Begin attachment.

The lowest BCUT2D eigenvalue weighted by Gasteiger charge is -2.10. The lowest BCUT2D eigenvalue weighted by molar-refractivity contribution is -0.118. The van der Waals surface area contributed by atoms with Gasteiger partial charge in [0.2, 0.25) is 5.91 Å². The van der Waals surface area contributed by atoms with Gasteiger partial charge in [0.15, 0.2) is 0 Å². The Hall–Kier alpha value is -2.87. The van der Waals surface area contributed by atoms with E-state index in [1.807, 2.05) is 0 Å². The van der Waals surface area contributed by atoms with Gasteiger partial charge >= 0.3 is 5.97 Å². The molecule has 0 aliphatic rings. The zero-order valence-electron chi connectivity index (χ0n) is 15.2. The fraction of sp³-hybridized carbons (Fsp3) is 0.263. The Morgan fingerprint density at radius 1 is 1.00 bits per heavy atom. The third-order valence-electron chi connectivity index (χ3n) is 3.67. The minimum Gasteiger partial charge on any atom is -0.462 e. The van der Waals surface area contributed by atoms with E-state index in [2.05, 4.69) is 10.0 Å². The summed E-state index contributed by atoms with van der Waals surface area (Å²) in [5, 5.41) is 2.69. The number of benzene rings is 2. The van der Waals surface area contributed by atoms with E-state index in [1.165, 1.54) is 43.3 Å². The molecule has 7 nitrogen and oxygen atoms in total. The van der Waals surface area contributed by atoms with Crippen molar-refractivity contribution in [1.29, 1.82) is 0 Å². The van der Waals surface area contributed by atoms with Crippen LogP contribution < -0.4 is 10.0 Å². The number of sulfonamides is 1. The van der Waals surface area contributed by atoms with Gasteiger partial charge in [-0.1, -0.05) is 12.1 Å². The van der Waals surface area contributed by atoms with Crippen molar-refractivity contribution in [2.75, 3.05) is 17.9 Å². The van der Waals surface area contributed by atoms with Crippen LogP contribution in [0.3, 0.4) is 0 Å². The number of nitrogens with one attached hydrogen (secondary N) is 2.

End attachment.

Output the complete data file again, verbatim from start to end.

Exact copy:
The lowest BCUT2D eigenvalue weighted by Gasteiger charge is -2.10. The lowest BCUT2D eigenvalue weighted by molar-refractivity contribution is -0.118. The van der Waals surface area contributed by atoms with Gasteiger partial charge in [0.2, 0.25) is 5.91 Å². The van der Waals surface area contributed by atoms with Gasteiger partial charge in [0.15, 0.2) is 0 Å². The Hall–Kier alpha value is -2.87. The van der Waals surface area contributed by atoms with E-state index in [1.807, 2.05) is 0 Å². The van der Waals surface area contributed by atoms with Gasteiger partial charge >= 0.3 is 5.97 Å². The molecule has 0 aliphatic rings. The zero-order valence-electron chi connectivity index (χ0n) is 15.2. The fraction of sp³-hybridized carbons (Fsp3) is 0.263. The Morgan fingerprint density at radius 1 is 1.00 bits per heavy atom. The third-order valence-electron chi connectivity index (χ3n) is 3.67. The minimum Gasteiger partial charge on any atom is -0.462 e. The van der Waals surface area contributed by atoms with E-state index in [2.05, 4.69) is 10.0 Å². The summed E-state index contributed by atoms with van der Waals surface area (Å²) in [5, 5.41) is 2.69. The number of benzene rings is 2. The van der Waals surface area contributed by atoms with E-state index in [1.165, 1.54) is 43.3 Å². The molecule has 7 nitrogen and oxygen atoms in total. The van der Waals surface area contributed by atoms with Crippen molar-refractivity contribution in [1.29, 1.82) is 0 Å². The van der Waals surface area contributed by atoms with Crippen LogP contribution < -0.4 is 10.0 Å². The number of sulfonamides is 1. The van der Waals surface area contributed by atoms with Gasteiger partial charge in [-0.1, -0.05) is 12.1 Å². The van der Waals surface area contributed by atoms with Crippen molar-refractivity contribution in [2.75, 3.05) is 17.9 Å². The van der Waals surface area contributed by atoms with Crippen LogP contribution in [0.3, 0.4) is 0 Å². The number of nitrogens with one attached hydrogen (secondary N) is 2.